This view, which has been gathering pace in the Middle East for some time now, stems largely from the fact that American troops are pulling out of Iraq and Afghanistan after inconclusive wars in those countries, Obama’s inability to project power and his ostensible failure, so far, to deal with Iran. In the longer term, Gilboa fears that the decline or perceived decline of American power could have seriously detrimental consequences for the world order in general, the Middle East in particular, and especially for Israel. “Israel’s position in the Middle East is a function of its relationship with the US. If that connection becomes problematic or if the US declines as a superpower, Israel will suffer. That is the scenario over which our leaders should be losing most sleep,” he avers.

In the immediate term, American policy has been focused on efforts to find a formula to bring Israel and the Palestinians back to the negotiating table and so defer any Palestinian approach to the UN. In mid-July, the US convened a meeting of the international Quartet, the US, EU, Russia and the UN, in Washington, in a bid to hammer out internationally backed terms of reference for Israeli-Palestinian peace talks. Most observers are pessimistic, but some believe the Americans could be more forceful and produce the goods even at this late hour. They argue that because all the main parties, including the Palestinians, recognize that they risk losing a great deal from the UN gambit, they might pull back from the brink.

There is, however, some new out-of-the- box Israeli thinking that says rather than fight the Palestinian UN move, the best way forward would be to go along with it, incorporating Israeli needs into the text and turning it into a win-win resolution for both sides. “Instead of reacting to the Arab UN initiative with yet more pathetic attempts to jump-start a dead peace process, why shouldn’t the international community begin to consider leveraging that very UN initiative into a win-win proposition for both Israelis and Palestinians?” Bitterlemons website co-editor Yossi Alpher, a leading Israeli analyst and former adviser to ex-prime minister Ehud Barak, wrote in a June 20 article on the site. Four days later, together with former Labor Knesset member Colette Avital, former military intelligence chief Shlomo Gazit and analyst Mark Heller of the Tel Aviv-based Institute for National Security Studies, Alpher published a similar call in The New York Times. Alpher argues that the traditional peace process is dead since both sides don’t want it, because both realize the gaps between them are too wide. In other words, if Palestinian Authority President Mahmoud Abbas couldn’t close a deal with the relatively dovish Ehud Olmert, how will he be able to make progress with the far more hawkish Netanyahu? In going to the UN, says Alpher, Abbas (Abu Mazen) is making a con- structive move to break the mold. “This points to his pragmatism, in saying OK, we can’t bridge these gaps. I, Abu Mazen, couldn’t go back to my constituency and say I accepted Olmert’s terms on the refugees’ right of return. So let’s drop it and let’s get a state first. This is a very pragmatic turn on the part of the Palestinians and we would be wise to address it more seriously and not to see it as a threat,” Alpher tells The Report.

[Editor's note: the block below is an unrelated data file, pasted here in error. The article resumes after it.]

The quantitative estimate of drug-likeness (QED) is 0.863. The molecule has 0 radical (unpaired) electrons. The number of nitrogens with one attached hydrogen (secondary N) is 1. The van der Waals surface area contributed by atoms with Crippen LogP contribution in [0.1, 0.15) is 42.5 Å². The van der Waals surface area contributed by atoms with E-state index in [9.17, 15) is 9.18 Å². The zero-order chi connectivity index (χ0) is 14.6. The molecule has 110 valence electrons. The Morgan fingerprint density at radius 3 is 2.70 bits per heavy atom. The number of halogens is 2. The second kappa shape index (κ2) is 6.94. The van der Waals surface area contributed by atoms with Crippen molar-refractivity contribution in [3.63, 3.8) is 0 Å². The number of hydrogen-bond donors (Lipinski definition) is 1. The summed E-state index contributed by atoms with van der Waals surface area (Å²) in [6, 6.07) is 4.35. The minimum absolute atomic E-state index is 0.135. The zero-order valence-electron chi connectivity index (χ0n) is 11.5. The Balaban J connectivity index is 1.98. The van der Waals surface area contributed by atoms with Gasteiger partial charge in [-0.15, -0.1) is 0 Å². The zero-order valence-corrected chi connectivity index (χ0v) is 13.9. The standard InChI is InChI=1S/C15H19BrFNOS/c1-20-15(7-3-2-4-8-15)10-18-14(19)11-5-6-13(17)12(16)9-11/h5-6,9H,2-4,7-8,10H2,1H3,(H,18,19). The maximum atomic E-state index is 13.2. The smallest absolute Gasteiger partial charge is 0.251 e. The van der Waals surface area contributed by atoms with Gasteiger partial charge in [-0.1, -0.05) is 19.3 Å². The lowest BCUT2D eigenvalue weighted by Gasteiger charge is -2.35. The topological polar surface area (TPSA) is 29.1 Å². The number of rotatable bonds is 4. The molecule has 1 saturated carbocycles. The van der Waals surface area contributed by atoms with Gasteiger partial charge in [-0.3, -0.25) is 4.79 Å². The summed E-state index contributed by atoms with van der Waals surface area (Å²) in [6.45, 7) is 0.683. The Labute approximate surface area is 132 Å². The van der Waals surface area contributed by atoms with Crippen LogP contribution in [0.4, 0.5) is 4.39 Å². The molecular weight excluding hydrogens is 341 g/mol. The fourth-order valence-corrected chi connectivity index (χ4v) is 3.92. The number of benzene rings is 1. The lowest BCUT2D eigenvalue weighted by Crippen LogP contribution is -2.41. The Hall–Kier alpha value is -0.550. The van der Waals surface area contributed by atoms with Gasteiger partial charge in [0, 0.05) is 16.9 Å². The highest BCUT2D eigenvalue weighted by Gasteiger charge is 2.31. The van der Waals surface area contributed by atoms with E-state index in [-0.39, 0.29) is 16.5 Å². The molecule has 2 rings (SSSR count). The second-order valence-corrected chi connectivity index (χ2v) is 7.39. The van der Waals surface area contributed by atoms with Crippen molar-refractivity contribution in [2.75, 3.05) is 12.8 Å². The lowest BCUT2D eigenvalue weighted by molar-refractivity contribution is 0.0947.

In Alpher’s view, a UN resolution on Palestinian statehood could have tremendous advantages for Israel. First, it would mean state to state negotiations, rather than negotiations between a state and an organization largely representing the Palestinian diaspora. Secondly, it would overcome the principle that has bedeviled all traditional negotiations so far: that nothing is agreed until all is agreed, which meant that nothing was solved until the most intractable issues like a regime for the Holy Places in Jerusalem or the right of return for Palestinian refugees were solved too, which virtually ensured the failure of all previous negotiations.

Under the new approach, the Palestinians would first set up an internationally recognized state and immediately negotiate with Israel on borders and security arrangements, both eminently doable. Only then would they turn to the old deal-breakers like the holy places and the right of return. “Once you do this, the conflict becomes far more manageable. You can go on arguing ad infinitum over the right of return, but at least you will have two states with a border between them,” Alpher insists.


The proposed UN resolution would do more than establish a Palestinian state. It would set internationally-backed terms of reference for a negotiated peace. “Put everything into the resolution the Palestinians say they want and then add what’s good for Israel. Security, provisions about Gaza, some quid pro quo from the rest of the Arab world in the framework of the 2002 Arab League peace initiative, re-recognition of Israel as a Jewish State and recognition of Jerusalem as Israel’s capital as well,” says Alpher. In this way, the new resolution could become the key to future peacemaking, replacing UN Resolution 242 and Oslo. The big problem would be to get the parties to agree to its terms. For Israel, for example, it would mean giving up territorial assets before agreement on end of conflict. But if it works, it would create promising conditions for a new state- to-state modus vivendi.

So far Alpher and Co. are a small minority voice. Top American officials told them they would take their proposal on board for possible use at a later date, but that for now, they are committed to launching a traditional peace process in a bid to circumvent the UN move. In other words, if the Quartet fails to renew peace talks, and with September looming, the Alpher proposal could suddenly be thrust into center stage. And if it works, paradoxically, the very UN move, which is placing so much strain on Israel-US ties, and further eroding America’s standing in the region, could, if carefully tailored, turn out to be a lifesaver for Palestine, Israel and the United States.